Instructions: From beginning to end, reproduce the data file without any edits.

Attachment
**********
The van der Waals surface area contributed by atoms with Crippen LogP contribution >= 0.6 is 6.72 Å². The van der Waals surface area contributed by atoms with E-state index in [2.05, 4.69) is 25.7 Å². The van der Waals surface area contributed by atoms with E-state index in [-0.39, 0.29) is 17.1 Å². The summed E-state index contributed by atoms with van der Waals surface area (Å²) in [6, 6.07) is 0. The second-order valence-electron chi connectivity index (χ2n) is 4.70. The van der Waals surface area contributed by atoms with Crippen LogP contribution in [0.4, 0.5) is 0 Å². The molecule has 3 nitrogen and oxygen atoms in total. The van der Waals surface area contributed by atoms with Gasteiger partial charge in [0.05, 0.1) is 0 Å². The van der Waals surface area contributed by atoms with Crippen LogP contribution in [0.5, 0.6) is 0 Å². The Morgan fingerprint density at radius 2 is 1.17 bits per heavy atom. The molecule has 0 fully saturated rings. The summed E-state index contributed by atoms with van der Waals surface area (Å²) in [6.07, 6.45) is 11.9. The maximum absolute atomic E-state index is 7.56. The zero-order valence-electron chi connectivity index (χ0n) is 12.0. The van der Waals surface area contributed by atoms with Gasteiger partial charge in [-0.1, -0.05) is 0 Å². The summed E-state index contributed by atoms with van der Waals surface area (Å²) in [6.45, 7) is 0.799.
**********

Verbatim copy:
The van der Waals surface area contributed by atoms with Crippen LogP contribution >= 0.6 is 6.72 Å². The van der Waals surface area contributed by atoms with E-state index in [2.05, 4.69) is 25.7 Å². The van der Waals surface area contributed by atoms with E-state index in [-0.39, 0.29) is 17.1 Å². The summed E-state index contributed by atoms with van der Waals surface area (Å²) in [6, 6.07) is 0. The second-order valence-electron chi connectivity index (χ2n) is 4.70. The van der Waals surface area contributed by atoms with Crippen LogP contribution in [0.4, 0.5) is 0 Å². The molecule has 3 nitrogen and oxygen atoms in total. The van der Waals surface area contributed by atoms with Gasteiger partial charge in [0.05, 0.1) is 0 Å². The van der Waals surface area contributed by atoms with Crippen LogP contribution in [0.5, 0.6) is 0 Å². The Morgan fingerprint density at radius 2 is 1.17 bits per heavy atom. The molecule has 0 fully saturated rings. The summed E-state index contributed by atoms with van der Waals surface area (Å²) in [6.07, 6.45) is 11.9. The maximum absolute atomic E-state index is 7.56. The zero-order valence-electron chi connectivity index (χ0n) is 12.0. The van der Waals surface area contributed by atoms with Gasteiger partial charge in [-0.1, -0.05) is 0 Å². The summed E-state index contributed by atoms with van der Waals surface area (Å²) in [6.45, 7) is 0.799.